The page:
Thursday, September 8, 2011

Pondering Rilke

The stories of 9/11/2001 are being shared this week as we memorialize the loss of lives, and the reality of our country being plunged into a decade of uncertainty. Uncertainty, that has always been with us even when we are not aware of its bitter presence. Tonight I offer a poem from Rilke's Book of Hours: Love Poems to God along with a few images from Ireland. I reflect on the poem and wonder whether I am open to God's transforming presence in the suffering that continues as our we continue to face genocide, war, poverty, racism, sexism, disease and indifference. The suffering that occupies spaces even greater than a date of remembrance, this suffering occupies the empty spaces of our lives and offers the opportunity to reach out toward change, or continue in the foggy state of illusion.

I'm still the one who knelt before you
in monks' robes, wanting to be of use.
You filled him as he called you into being--
a voice from a quiet cell
with the world blowing past.
An you are ever again the wave
sweeping through all things.

That's all there is. Only an ocean
where now and again islands appear.
That's all there is: no harps, no angels.
And the one before whom all things bow
is the one without a voice.

Are you, then, the All? and I the separated one
who tumbles and rages?
Am I not the whole? Am I not all things
when I weep, and you the single one, who hears it?

Listen--don't you hear something?
Aren't there voices other than mine?
Is that a storm? I am one also,
whipping the trees to call to you.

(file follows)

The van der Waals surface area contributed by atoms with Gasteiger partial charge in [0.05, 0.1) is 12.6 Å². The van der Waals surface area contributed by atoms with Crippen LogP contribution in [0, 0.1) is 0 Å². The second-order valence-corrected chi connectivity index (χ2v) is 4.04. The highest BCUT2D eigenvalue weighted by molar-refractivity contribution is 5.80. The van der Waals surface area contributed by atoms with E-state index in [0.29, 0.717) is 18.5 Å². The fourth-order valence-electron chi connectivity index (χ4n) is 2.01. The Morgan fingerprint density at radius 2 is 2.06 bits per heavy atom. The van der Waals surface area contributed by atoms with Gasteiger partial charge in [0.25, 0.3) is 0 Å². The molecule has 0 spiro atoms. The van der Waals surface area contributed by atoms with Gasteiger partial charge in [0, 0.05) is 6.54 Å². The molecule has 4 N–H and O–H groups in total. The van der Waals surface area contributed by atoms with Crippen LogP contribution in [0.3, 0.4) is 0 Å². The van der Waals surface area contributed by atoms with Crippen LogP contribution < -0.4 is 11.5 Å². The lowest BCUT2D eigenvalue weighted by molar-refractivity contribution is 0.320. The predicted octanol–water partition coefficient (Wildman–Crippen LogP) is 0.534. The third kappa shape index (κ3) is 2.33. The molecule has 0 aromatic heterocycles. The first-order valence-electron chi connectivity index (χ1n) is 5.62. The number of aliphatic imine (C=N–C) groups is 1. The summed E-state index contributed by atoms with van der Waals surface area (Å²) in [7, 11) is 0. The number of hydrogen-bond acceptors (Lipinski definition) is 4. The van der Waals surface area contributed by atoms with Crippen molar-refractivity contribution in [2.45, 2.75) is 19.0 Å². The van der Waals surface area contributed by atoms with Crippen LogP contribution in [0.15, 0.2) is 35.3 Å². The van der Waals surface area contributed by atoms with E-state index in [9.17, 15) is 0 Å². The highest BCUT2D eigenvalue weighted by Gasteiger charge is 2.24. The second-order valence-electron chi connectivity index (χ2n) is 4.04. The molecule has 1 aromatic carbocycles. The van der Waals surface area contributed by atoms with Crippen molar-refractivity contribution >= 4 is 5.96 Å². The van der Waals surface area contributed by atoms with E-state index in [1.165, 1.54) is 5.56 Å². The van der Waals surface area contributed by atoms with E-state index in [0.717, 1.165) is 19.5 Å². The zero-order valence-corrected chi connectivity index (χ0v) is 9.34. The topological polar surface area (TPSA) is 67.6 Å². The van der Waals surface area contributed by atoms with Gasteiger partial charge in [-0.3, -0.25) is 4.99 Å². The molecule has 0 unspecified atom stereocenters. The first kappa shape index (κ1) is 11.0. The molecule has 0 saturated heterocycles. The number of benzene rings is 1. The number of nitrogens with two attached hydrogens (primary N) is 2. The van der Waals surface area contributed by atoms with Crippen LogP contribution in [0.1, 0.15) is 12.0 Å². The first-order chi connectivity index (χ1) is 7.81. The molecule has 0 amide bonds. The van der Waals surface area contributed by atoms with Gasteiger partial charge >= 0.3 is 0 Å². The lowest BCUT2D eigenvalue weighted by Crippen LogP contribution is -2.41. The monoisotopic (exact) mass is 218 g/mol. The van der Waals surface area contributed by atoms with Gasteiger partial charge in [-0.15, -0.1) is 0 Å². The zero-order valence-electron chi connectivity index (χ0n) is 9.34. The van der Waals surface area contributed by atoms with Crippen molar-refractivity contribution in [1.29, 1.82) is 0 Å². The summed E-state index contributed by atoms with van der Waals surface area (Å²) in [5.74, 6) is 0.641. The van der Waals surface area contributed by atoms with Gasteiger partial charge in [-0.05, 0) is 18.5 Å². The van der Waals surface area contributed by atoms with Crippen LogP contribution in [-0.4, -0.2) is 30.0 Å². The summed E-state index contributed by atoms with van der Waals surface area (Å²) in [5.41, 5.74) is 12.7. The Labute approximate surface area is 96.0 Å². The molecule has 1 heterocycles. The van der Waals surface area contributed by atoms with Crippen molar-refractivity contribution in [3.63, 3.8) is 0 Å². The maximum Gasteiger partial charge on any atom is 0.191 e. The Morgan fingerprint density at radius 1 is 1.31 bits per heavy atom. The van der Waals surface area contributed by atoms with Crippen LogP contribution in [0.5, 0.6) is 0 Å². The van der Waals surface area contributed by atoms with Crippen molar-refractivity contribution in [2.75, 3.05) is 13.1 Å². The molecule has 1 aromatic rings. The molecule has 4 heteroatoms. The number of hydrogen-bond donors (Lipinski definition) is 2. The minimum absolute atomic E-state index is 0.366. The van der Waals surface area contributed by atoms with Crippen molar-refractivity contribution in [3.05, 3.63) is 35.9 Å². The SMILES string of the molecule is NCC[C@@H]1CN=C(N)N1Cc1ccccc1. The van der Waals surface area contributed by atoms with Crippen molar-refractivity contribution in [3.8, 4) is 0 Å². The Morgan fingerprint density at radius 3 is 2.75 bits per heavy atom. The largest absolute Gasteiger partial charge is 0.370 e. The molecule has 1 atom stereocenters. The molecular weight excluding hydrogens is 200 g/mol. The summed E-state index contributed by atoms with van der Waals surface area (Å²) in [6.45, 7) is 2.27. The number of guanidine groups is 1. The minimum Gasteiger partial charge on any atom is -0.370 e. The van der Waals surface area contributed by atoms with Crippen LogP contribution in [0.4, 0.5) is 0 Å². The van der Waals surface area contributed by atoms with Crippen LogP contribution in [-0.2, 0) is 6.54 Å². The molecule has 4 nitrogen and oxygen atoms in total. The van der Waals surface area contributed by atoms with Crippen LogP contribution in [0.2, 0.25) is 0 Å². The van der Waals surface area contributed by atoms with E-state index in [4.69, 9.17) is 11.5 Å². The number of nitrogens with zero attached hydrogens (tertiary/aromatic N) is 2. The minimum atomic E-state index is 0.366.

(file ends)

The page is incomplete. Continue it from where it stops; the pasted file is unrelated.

Are you distracted from hearing me
by some whining little tune?
That's mine as well--hear mine as well;
it's lonely and unheard.

I'm the one who's been asking you--
it hurts to ask--Who are you?
I am orphaned 
each time the sun goes down.
I can feel cast out from everything
and even churches look like prisons.

That's when I want you--
you knower of my emptiness,
you unspeaking partner to my sorrow--
that's when I need you, God, like food.

Maybe you don't know what the nights are like
for people who can't sleep.
They all feel guilty--
the old man, the young woman, the child.
They're driven through the darkness as though condemned,
their pale hands writhing; they're twisted
like a pack of frenzied hounds.

What's past lies still ahead,
and the future is finished.
They see not the faintest glimmer of morning
and listen in vain for the cock's crow.
The night is a huge house
where doors torn open by terrified hands
lead into endless corridors, and there's no way out.

God, every night is like that.
Always there are some awake,
who turn, turn, and do not find you.
Don't you hear them blindly treading the dark?
Don't you hear them crying out
as they go farther and farther down?
Surely you hear them weep; for they are weeping.

 I seek you, because they are passing
right by my door: Whom should I turn to,
if not the one whose darkness
is darker than night, the only one
who keeps vigil with no candle,
and is not afraid--
the deep one, whose being I trust,
for it breaks through the earth into trees,
and rises,
when I bow my head,
faint as a fragrance
from the soil.

 II, 3


  1. What an inspirational collection of photos and poetry!

  2. Congratulations on your blog! It makes for wholesome and introspective reading.